THEATRE & OPERA / Dream team: Robert Maycock on Shakespeare and Britten, at Broomhill

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The Independent Culture
Dreams are the essence of Broomhill. Built for science shows by the pioneer of Jewish representation in the English establishment, Sir David Salomons, the private theatre outside Tunbridge Wells has in the last few years been opened up to a wide variety of stagings. The visionary approach persists: Shakespeare's A Midsummer Night's Dream is running for the rest of the season alongside Benjamin Britten's operatic version.

The opera is well known for its succinct paring-down of the action done by the composer and Peter Pears, and it isn't easy to see why audiences should want to go through the experience twice over in a short space of time (especially with opera tickets at pounds 37.50 and the play at pounds 12.50). But one effect for watchers is to spotlight how the opera does change the balance of events. Comedy is heightened, social comment toned down, the focus of the sensuality shifts. Oberon, with his music of languid longing, is more central, and Bottom's adventure with Tytania becomes a sort of group dalliance among fairies. The quartet of human lovers gets more perfunctory treatment - only the bust-up between the women seems to fire Britten's imagination.

Stephen Langridge, directing with more or less present-day designs by Claudia Mayer, sharpens some of the edges, giving Oberon and Tytania a neat line in black leather and zips. Sparce sets feature a mysterious metallic tube like a giant rectum, by way of which, perhaps inevitably, Bottom arrives - though since Puck and Oberon and most of the others happily disappear back into it we should not make too much of this. In any case it's the visual poetry of the production that lingers in the mind. Giant flowers open for the duration of the 'dream' sequences, as sexy as a Georgia O'Keeffe painting, and the wind-downs into sleep echo the magical atmosphere of the score.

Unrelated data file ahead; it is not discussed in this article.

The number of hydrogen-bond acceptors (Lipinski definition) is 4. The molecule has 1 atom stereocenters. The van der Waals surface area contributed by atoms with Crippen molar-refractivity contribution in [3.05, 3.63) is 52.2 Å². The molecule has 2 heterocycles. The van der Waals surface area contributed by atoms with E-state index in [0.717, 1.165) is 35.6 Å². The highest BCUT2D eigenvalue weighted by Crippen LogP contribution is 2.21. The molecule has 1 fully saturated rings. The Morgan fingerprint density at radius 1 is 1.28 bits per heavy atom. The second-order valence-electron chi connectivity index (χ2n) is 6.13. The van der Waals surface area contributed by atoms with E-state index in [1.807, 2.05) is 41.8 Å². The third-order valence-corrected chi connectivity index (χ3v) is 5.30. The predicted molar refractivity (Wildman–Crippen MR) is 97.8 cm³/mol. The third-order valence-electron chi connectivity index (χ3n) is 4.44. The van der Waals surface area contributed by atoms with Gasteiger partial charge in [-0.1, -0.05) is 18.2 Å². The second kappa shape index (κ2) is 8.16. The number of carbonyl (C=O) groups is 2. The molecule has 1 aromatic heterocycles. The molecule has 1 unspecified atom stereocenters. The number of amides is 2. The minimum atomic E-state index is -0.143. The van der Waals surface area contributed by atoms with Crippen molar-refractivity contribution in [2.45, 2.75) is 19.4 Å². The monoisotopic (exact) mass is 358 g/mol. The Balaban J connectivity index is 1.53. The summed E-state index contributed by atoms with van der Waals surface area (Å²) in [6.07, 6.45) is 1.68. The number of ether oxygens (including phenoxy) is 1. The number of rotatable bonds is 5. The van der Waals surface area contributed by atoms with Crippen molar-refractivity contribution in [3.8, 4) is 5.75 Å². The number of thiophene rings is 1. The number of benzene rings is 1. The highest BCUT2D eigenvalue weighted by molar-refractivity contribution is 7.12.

So does the inspired casting of Puck: David Toole, who has no legs, moves with virtuoso pace and grace on arms of astonishing strength, even appearing to fly, while he projects a sense of danger and force. Louise Walsh's ringing, on-target Tytania dominates the singing, with a fluent Oberon (Daniel Gundlach) and persuasive Bottom (Martin Nelson) featuring strongly in the mostly young professional cast. Charles Hazlewood conducts EOS with a precision, verve and ear for balance that more than makes up for the small numbers.

In the play, Claudia Mayer gets a second go and dresses the cast in clean-cut, dateless style - except the mechanicals, who are on their factory tea-break. The bright, fairly conventional cast is directed at a frantic pace by Mark Dornford-May, intensifying the sense of danger and giving the lovers a hyped-up, urban urgency that rings true - they always were rich brats at large in a world bigger than they could comprehend. Doubling Theseus and Hippolyta with Oberon and Titania concentrates the worldly power and manipulation, just where Britten dilutes them.

It's not a searching production, but it is sympathetic and observant, and it has a collector's piece of a debut: the opera singer Benjamin Luxon, making his first straight-play appearance as Bottom. He presents the weaver-turned-actor as the real larger-than-life type - every amateur dramatic society has one, dominating the stage by sheer force of personality, and who cares if the donkey-voice goes right over the top?

Broomhill (0892 517720). Until 3 Sept

(Photograph omitted)

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